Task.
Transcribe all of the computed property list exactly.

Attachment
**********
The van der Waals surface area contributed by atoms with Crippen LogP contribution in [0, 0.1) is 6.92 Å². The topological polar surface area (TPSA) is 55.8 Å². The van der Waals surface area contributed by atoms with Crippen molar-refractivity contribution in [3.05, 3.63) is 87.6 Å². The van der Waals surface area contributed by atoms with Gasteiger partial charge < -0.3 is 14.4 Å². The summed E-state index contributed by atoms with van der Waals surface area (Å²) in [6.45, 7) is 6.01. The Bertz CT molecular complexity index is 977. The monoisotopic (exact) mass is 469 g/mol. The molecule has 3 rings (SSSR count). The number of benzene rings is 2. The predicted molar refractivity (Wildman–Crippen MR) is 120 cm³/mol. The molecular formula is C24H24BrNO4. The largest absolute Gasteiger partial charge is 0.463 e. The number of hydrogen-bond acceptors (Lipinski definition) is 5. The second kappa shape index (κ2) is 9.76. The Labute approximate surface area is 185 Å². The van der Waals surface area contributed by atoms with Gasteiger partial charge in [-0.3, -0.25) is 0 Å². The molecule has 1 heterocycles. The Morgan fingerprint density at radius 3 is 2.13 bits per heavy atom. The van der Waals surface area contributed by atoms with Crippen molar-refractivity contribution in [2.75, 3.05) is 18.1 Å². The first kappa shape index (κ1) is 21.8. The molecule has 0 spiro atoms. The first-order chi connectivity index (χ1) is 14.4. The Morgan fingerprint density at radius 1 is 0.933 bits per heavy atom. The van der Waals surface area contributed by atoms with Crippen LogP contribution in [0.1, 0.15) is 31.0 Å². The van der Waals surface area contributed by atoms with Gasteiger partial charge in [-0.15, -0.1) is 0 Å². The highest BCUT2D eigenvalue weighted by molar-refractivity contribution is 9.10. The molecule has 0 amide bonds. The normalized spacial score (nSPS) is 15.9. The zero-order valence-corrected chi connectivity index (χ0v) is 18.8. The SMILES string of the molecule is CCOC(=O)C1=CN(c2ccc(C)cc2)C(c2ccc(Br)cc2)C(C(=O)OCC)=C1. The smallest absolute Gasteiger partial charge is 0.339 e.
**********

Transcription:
The van der Waals surface area contributed by atoms with Crippen LogP contribution in [0, 0.1) is 6.92 Å². The topological polar surface area (TPSA) is 55.8 Å². The van der Waals surface area contributed by atoms with Crippen molar-refractivity contribution in [3.05, 3.63) is 87.6 Å². The van der Waals surface area contributed by atoms with Gasteiger partial charge < -0.3 is 14.4 Å². The summed E-state index contributed by atoms with van der Waals surface area (Å²) in [6.45, 7) is 6.01. The Bertz CT molecular complexity index is 977. The monoisotopic (exact) mass is 469 g/mol. The molecule has 3 rings (SSSR count). The number of benzene rings is 2. The predicted molar refractivity (Wildman–Crippen MR) is 120 cm³/mol. The molecular formula is C24H24BrNO4. The largest absolute Gasteiger partial charge is 0.463 e. The number of hydrogen-bond acceptors (Lipinski definition) is 5. The second kappa shape index (κ2) is 9.76. The Labute approximate surface area is 185 Å². The van der Waals surface area contributed by atoms with Gasteiger partial charge in [-0.3, -0.25) is 0 Å². The molecule has 1 heterocycles. The Morgan fingerprint density at radius 3 is 2.13 bits per heavy atom. The van der Waals surface area contributed by atoms with Crippen molar-refractivity contribution in [2.75, 3.05) is 18.1 Å². The first kappa shape index (κ1) is 21.8. The molecule has 0 spiro atoms. The first-order chi connectivity index (χ1) is 14.4. The Morgan fingerprint density at radius 1 is 0.933 bits per heavy atom. The van der Waals surface area contributed by atoms with Crippen LogP contribution in [0.1, 0.15) is 31.0 Å². The van der Waals surface area contributed by atoms with Gasteiger partial charge in [-0.15, -0.1) is 0 Å². The highest BCUT2D eigenvalue weighted by molar-refractivity contribution is 9.10. The molecule has 0 amide bonds. The normalized spacial score (nSPS) is 15.9. The zero-order valence-corrected chi connectivity index (χ0v) is 18.8. The SMILES string of the molecule is CCOC(=O)C1=CN(c2ccc(C)cc2)C(c2ccc(Br)cc2)C(C(=O)OCC)=C1. The smallest absolute Gasteiger partial charge is 0.339 e.